Reality television stars Ami James and Chris Nuà±ez are in the news this week with a real issue. The Miami Ink shop owners own the shop that they tattoo out of for the wildly successful TLC show but do not own the name, “Miami Ink”. The shop was formerly known as 305 Ink until executives insisted that James and Nuà±ez rebrand their shop after the TLC network title.
This left the duo without the possibility of additional branding and licensing deals like the ones the guys from West Coast Choppers got from Wal-Mart since they owned the shop name. So in an effort to avoid a swift fall from the public eye and from the consistent flow of cash that can happen when a network decides a show is not in their interests anymore, Ami and Nuà±ez have recently decided to open Love Hate tattoo’s just a few doors down from the current Miami Ink locale on Washington Avenue.
Here is a excerpt from a recent Miami Herald story that gives some more insight to the new arrangement….
A show executive said that the cast will refer to the new location as ”Love Hate,” but that ”Miami Ink” will go on the front windows there, too.
James and Nuà±ez will still own and run the current Miami Ink location, but without having to turn away daytime business when the show shuts it down for filming.
And within 18 months, James, Nuà±ez and their partners expect to open new Love Hate bars in Fort Lauderdale and Las Vegas, which also will have a tattoo parlor.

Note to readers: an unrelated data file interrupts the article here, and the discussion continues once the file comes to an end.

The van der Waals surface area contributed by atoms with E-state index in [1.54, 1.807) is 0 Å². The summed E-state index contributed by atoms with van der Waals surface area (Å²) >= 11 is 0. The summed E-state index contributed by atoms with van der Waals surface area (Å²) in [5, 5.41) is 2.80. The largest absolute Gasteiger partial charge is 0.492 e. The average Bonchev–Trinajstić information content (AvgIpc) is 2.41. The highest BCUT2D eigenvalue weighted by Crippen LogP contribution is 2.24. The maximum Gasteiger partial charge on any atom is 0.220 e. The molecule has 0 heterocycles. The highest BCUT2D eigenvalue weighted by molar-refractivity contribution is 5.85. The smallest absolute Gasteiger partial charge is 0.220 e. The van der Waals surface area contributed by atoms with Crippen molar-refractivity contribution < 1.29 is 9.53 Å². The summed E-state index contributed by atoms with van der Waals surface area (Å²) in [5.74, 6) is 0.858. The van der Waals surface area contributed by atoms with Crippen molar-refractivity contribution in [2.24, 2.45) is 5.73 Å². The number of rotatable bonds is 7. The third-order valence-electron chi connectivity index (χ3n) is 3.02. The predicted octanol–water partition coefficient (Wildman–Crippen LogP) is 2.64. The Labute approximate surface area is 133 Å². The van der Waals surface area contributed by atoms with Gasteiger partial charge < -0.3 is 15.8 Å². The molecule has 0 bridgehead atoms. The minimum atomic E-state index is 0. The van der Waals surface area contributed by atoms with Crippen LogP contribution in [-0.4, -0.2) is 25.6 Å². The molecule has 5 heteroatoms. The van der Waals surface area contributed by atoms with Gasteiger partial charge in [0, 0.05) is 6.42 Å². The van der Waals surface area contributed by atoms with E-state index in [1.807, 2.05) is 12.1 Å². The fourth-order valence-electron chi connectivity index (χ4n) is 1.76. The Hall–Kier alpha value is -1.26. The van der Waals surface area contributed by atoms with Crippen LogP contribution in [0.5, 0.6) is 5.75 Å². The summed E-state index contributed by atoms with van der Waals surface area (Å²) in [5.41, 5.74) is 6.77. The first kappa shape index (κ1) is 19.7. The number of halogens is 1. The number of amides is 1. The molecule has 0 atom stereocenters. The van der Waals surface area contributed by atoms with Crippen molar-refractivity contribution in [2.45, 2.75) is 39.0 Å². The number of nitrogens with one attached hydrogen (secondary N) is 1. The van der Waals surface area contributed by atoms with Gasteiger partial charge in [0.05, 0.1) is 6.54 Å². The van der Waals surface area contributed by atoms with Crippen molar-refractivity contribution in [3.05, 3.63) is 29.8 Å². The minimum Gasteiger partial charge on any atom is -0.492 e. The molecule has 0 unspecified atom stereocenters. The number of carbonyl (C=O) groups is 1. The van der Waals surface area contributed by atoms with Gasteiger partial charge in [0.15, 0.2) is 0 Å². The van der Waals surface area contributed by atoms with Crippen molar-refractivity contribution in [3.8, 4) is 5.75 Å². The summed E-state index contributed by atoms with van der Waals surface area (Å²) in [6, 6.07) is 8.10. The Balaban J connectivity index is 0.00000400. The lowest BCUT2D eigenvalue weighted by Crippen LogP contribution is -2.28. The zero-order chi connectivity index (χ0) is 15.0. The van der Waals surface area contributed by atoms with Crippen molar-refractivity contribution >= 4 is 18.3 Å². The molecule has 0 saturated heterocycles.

They have also signed a Los Angeles apparel maker to sell Love Hate clothes, with hope for global distribution.
”We’re in 181 countries with the show,” Nuà±ez said. “So, we figure hit 181 countries with merchandise.”
For sure, reality-TV fame has been good to James and Nuà±ez, although neither would say how much the show pays them. Along with the profits that come from a packed tattoo studio, the Spanish-speaking Nuà±ez said he recently signed an endorsement deal with AT&T Latin America and James paid $865,000 last year for a Miami Beach home.
‘You get an education you never had before,” said Nuà±ez, 34. He and his co-stars went from being ”street guys” to “guys who review contracts, learn how lawyers screw you over, learn how you need a lawyer to read a lawyer’s contract, [and] learn what your back end’s going to be.”
Well, it all makes sense, I wonder how these issues will be communicated in future episodes of Miami Ink….